Ivan Kliun (1873-1943)
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Ivan Kliun was a painter, graphic artist and sculptor born near Kiev, Russia. Kliun was initially a book-keeper with a penchant for drawing, and became involved in art relatively later in life than his contemporaries. He received formal training in the 1890’s in Warsaw, as well as the Academy of Arts in St. Petersburg before meeting Kasimir Malevich at Rerberg’s studio in Moscow.
Malevich introduced the provincial Kliun to the Russian avant-garde, which he embraced with enthusiasm. Exhibiting from 1910 (not least with the Union of Youth group), he demonstrated great competence in the new modes, often described as Cubo-Futurism. By 1915 he was producing works in the “Suprematist” style, which featured geometric shapes, and very simple forms, such as a single black circle on a blank canvas. These date mainly from the period 1915-24. He held an official position in art teaching after the revolution until 1921.
Courtesy The Lili Brochetain Collection
Kliun is still thought of as a minor figure in Russian art and one could not regard him as innovative. His trajectory matched so many artists post-1905: from academic art to the eager pursuit of the various concurrent artistic revolutions/movements which burgeoned before and during WWI. Popova and Brancusi are but two examples. He had the misfortune however of being committed to the Russian revolution, a revolution which at first liberated and then enslaved Russian artists. He had little choice- with the rise of Stalin it was Socialist Realism, emigration or death. Socialist Realism was the usual choice made by leftist artists- the alternative was to abandon the revolution. He died isolated and no doubt alienated in 1942.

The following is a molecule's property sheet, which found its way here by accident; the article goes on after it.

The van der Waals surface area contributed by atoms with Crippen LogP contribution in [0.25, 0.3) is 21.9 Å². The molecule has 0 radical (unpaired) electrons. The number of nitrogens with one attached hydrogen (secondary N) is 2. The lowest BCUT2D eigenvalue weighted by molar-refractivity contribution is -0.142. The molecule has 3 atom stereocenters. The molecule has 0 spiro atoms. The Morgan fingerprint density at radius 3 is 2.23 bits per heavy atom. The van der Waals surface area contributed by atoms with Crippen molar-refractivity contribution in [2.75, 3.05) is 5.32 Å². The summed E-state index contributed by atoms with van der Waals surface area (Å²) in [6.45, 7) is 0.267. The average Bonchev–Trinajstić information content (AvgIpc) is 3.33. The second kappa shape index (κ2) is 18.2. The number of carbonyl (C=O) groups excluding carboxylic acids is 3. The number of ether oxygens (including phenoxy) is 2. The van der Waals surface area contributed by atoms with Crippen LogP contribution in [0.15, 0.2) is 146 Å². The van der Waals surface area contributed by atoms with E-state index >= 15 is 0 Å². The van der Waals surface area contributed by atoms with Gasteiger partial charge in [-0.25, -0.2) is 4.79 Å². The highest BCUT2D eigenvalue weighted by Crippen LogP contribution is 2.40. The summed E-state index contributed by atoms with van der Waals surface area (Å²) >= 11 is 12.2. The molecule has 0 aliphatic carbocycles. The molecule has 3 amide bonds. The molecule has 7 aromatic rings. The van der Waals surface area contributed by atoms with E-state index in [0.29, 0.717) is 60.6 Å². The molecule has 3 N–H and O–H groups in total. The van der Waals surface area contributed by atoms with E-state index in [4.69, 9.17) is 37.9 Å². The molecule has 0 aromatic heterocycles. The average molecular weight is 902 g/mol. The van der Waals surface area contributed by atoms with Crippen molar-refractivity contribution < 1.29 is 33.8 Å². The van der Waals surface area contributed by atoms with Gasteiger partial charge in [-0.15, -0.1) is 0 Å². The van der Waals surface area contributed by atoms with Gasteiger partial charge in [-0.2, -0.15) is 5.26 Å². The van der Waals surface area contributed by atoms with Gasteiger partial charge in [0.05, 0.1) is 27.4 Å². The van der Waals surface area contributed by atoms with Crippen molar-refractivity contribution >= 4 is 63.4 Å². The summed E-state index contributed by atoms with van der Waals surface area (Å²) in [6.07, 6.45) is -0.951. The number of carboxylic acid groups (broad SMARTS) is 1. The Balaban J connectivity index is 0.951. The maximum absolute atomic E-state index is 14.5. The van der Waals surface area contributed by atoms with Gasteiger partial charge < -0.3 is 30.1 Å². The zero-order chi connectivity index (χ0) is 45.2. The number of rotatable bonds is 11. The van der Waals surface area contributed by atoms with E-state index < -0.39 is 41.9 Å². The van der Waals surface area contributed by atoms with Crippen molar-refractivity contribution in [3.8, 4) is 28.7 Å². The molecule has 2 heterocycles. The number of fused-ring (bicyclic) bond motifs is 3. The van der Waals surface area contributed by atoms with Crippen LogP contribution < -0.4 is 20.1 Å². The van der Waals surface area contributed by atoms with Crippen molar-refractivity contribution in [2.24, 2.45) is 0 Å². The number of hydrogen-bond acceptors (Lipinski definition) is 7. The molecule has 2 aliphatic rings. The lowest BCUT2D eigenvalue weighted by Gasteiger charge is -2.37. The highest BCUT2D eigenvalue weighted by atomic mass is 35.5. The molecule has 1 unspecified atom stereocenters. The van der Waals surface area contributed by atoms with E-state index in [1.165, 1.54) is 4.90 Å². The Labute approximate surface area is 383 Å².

With the renewed interest in avant-garde Russian art and the Russian nuevo-riche who have fuelled the massive price rises, Kliun is receiving considerable attention from the market. Unfortunately, he is also attracting attention from forgers for the same reason. His simpler abstract works are easy to fake, though these fakes would in no way match the compositional clarity which marks Kliun’s work.
However, Kliun also created other compositions distinctly different from that of his “Suprematist” style, including landscapes painted “en plein air” (outdoors) in the Impressionist style. These landscapes reflected the countryside where he lived, and were often a striking contrast to the majority of the body of his work. His landscapes painted during the years 1914-1915 have been compared to the style of Gaugin, and some were even copied directly from French landscapes. While some artists may have only painted in one style at a time, Kliun created Suprematist compositions and Impressionistic landscapes in tandem.
Today, Kliun’s work is housed in modern art museums all over the world, and perhaps in your own home. Still wondering about a Russian Impressionist landscape or Suprematist piece in your family estate? Contact us…it could be by Ivan Kliun.